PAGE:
Tag Archives: EcoEnergy

Alter NRG sees strategic collaboration as key to growth in geoexchange market

I’ve written before about Calgary-based Alter NRG, a provider of plasma gasification systems that in recent months has started to become a serious player in the geoexchange system design and installation market. It began back in October 2009, when it acquired Mississauga-based geoexchange developer Clean Energy Developments Corp. for $18.4 million.  It’s an odd fit — gasification and geoexchange — but whatever works. What I like about Alter NRG’s move into geoexchange is that the company is beginning to consolidate the market, with a particularly focus on Ontario. Today, for example, it announced that it had acquired 35 per cent of Groundheat International Inc. for $2.3 million. Groundheat and Clean Energy are competitors in one sense, but Alter NRG’s minority stake in Groundheat will promote more collaboration between to the two companies. It’s well known that the bottleneck in the geoexchange market is drilling — i.e. there simply aren’t enough drill rigs to keep the pipeline moving fast enough. Groundheat has six drill rigs versus Clean Energy’s one rig. “CleanEnergy will use Groundheat drilling services in the Ontario market to expand its ability to offer a turnkey product for larger commercial installations and under the terms of the acquisition agreement will jointly schedule the usage of the installation assets,” according to Alter NRG. On the flip side, Clean Energy will be the preferred supplier of equipment for all Groundheat installations.

Of interesting is that the Remington Group, a leading commercial developer in Ontario, owns 50 per cent of Groundheat and has used the company to install geoexchange systems for the condominiums and other large buildings it develops. Remington alone is planning a number of geoexchange projects totalling about $15 million over the next two years. “The geoexchange market has only a few large scale competitors and Clean Energy’s strategy is alignment and collaboration with key service providers in the industry,” according to Alter NRG. “The market potential is so large, that collaboration will improve quality, lower the cost structure and provide our customers the maximum financial value which will potentially increase adoption of geoexchange technology.”

This might sound like boring stuff, and, well, it is. But it’s significant to see the geoexchange industry grow from a bunch of ma and pa operations to being larger, smarter and more aggressive in the way they tackle the market. Now, it doesn’t help that major federal incentives are no longer available through the EcoEnergy retrofit program, but Alter NRG is going after commercial-scale projects so is mostly not affected.

Calling all energy auditors, solar/geothermal contactors

I’m trying to get a sense of how the Canadian federal government’s decision to stop accepting applications for EcoEnergy refrofit incentives will affect energy auditors, HVAC companies and installers of solar thermal and geothermal systems across the country, particularly Ontario.  Are you worried the provinces will follow? Do you expect business to slow down dramatically? Are you expecting to lay off staff?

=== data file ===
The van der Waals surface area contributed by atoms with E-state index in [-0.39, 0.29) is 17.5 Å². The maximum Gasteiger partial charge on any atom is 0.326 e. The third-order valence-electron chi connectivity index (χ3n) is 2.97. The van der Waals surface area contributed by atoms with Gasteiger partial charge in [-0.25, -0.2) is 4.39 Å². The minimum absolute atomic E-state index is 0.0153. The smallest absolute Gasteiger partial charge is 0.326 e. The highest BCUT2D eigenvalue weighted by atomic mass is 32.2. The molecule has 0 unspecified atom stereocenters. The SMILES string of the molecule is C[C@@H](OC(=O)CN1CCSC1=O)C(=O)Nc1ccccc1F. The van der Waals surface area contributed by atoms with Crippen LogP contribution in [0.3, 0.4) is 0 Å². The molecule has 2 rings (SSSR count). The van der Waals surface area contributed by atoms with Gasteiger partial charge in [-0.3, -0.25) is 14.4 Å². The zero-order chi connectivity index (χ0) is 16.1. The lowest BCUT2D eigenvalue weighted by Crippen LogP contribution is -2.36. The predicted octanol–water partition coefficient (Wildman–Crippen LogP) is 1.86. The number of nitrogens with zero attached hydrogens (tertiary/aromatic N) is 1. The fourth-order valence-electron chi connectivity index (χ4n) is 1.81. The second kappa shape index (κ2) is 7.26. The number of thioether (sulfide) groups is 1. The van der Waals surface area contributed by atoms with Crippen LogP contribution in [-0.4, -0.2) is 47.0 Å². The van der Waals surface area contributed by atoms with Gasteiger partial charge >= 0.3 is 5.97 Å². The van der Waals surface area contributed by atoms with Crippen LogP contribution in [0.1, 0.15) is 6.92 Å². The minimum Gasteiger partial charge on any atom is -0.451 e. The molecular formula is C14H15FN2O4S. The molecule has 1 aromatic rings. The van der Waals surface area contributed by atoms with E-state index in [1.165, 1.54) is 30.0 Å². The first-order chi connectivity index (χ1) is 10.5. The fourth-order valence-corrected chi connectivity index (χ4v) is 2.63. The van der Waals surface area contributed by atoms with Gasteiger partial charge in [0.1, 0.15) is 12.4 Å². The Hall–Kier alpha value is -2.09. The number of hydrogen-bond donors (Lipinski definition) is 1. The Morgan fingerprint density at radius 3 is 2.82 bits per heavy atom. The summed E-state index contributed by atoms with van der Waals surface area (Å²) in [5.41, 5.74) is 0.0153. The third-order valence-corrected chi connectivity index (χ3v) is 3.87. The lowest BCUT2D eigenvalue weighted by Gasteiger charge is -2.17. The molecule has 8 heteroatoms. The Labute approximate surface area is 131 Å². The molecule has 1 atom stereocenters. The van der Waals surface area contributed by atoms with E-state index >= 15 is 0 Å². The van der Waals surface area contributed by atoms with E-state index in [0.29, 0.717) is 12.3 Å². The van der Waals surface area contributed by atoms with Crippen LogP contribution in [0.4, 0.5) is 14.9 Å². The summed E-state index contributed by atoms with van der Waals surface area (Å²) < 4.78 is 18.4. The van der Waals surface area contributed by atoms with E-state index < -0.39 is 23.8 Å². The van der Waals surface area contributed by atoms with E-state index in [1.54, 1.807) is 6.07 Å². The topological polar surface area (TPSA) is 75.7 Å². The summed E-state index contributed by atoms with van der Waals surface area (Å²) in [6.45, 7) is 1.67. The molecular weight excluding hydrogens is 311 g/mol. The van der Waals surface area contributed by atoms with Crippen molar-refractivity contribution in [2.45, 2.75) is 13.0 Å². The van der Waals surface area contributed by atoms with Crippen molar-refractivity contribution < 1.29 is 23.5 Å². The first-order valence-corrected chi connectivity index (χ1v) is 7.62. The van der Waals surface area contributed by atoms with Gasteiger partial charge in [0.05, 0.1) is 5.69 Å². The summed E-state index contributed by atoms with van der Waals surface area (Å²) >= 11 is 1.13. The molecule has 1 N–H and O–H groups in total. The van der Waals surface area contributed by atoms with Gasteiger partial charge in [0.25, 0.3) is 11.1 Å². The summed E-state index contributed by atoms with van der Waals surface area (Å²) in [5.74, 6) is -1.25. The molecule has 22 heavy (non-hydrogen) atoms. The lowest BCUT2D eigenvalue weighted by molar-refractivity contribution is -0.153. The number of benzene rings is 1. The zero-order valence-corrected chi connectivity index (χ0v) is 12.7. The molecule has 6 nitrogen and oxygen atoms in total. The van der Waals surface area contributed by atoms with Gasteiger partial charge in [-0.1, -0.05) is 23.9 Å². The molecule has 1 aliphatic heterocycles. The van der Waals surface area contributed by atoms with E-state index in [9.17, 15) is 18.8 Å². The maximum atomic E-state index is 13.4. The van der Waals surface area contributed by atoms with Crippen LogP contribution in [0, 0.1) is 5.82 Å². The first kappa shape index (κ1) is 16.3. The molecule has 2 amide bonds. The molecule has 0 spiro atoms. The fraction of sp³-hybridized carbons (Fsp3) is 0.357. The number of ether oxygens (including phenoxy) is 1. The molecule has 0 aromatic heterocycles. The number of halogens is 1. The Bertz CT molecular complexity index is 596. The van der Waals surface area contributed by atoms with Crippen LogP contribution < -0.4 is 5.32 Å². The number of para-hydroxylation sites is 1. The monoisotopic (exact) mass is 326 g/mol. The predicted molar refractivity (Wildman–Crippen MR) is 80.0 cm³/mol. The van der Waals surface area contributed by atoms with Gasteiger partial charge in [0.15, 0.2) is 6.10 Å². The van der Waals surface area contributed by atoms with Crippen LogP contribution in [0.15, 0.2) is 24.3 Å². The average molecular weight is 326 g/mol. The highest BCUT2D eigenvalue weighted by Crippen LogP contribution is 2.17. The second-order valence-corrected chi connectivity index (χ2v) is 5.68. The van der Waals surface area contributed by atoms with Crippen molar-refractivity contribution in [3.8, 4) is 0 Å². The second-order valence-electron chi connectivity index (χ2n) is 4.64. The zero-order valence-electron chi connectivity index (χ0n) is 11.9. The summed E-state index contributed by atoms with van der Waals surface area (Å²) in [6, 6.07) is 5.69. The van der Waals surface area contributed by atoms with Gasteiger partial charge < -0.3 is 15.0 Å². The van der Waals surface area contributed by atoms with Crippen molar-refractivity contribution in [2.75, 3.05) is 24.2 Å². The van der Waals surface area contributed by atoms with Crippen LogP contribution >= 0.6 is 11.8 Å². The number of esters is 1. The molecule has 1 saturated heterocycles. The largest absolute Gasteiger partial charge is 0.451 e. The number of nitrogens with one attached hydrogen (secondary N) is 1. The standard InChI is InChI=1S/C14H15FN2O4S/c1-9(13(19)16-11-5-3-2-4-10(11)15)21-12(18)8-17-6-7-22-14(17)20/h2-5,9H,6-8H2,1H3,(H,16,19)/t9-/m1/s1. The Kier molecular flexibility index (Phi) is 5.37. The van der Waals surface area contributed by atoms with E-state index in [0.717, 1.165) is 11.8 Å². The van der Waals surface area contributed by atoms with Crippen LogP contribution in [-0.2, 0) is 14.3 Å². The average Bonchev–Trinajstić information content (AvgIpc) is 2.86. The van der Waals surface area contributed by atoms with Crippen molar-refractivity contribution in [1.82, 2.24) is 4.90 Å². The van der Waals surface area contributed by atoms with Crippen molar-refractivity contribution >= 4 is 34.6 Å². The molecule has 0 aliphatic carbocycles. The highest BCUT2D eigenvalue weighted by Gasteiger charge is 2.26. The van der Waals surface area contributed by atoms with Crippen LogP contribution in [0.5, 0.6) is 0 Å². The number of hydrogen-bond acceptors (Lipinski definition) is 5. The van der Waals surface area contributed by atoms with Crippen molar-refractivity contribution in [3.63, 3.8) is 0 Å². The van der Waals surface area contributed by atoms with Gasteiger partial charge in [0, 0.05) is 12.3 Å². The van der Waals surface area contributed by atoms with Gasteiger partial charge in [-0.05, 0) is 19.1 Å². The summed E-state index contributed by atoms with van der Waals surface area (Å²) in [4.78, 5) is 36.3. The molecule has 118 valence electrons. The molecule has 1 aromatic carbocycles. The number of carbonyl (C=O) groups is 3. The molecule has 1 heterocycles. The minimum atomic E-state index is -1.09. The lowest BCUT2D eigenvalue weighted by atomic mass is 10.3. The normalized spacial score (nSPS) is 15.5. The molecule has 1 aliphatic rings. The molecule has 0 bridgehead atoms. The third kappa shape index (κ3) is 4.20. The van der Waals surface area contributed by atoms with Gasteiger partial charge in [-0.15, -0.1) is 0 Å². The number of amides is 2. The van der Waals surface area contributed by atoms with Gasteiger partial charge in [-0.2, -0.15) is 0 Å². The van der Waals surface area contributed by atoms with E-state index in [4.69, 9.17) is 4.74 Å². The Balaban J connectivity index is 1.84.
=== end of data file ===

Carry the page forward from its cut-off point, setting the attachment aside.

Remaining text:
Let me know — e-mail tyler@cleanbreak.ca

Copenhagen brain squeeze: Day 4

WWF-International released a study today ranking the cleantech market activities of countries around the world. The report predicts that by 2020 the cleantech industry will be worth $2.45 trillion, ranking as the third-largest global industry behind automobiles and electronics.

According to the 44-country ranking, measured by cleantech sales as a percentage of GDP, the Top 3 countries are Denmark, Brazil and Germany. China ranked sixth. The U.S. ranked 19th, just one position behind the United Kingdom. On the bottom half of the list are Australia, ranked 28th, and Canada, ranked 31st. Keith Stewart at WWF said the results come as a warning to Canada. “This report shows that Canada is far behind countries like the U.S. and China in investing in green technologies, in real and relative terms,” he said. “You can be sure the Chinese economy will not sit still while we sit on our hands.”

Stewart said it doesn’t help that come the end of January 2010 a Canadian federal incentive program designed to promote renewable energy development will run out of budgeted funds. While there is talk of re-charging the fund next year there is still likely to be a major funding gap, creating the kind of bust-boom cycle that once held back the U.S. wind and solar markets. Have we not learned from past mistakes?

Residential solar thermal systems get huge incentive boost

The Canadian government boosted its incentives for home energy retrofits yesterday by 25 per cent for most items, which the Ontario government said it would match. It’s all part of an effort to stimulate “green” home renovations as part of a larger effort to kickstart economic activity.

I said “most” items because solar thermal hot water systems got an even greater boost. The current rebate is $500 from the federal government, matched by a further $500 from Ontario. The feds increased its rebate dramatically to $1,250. So if Ontario matches, as it says it will, that will mean anyone who purchases and installs a residential solar hot water system will get $2,500 back. Not bad, considering you can get a system for as low as $6,000.

Expect more “thermal” and energy efficiency announcements from Ontario in the coming weeks. Here’s my article in the Star if you want some more details.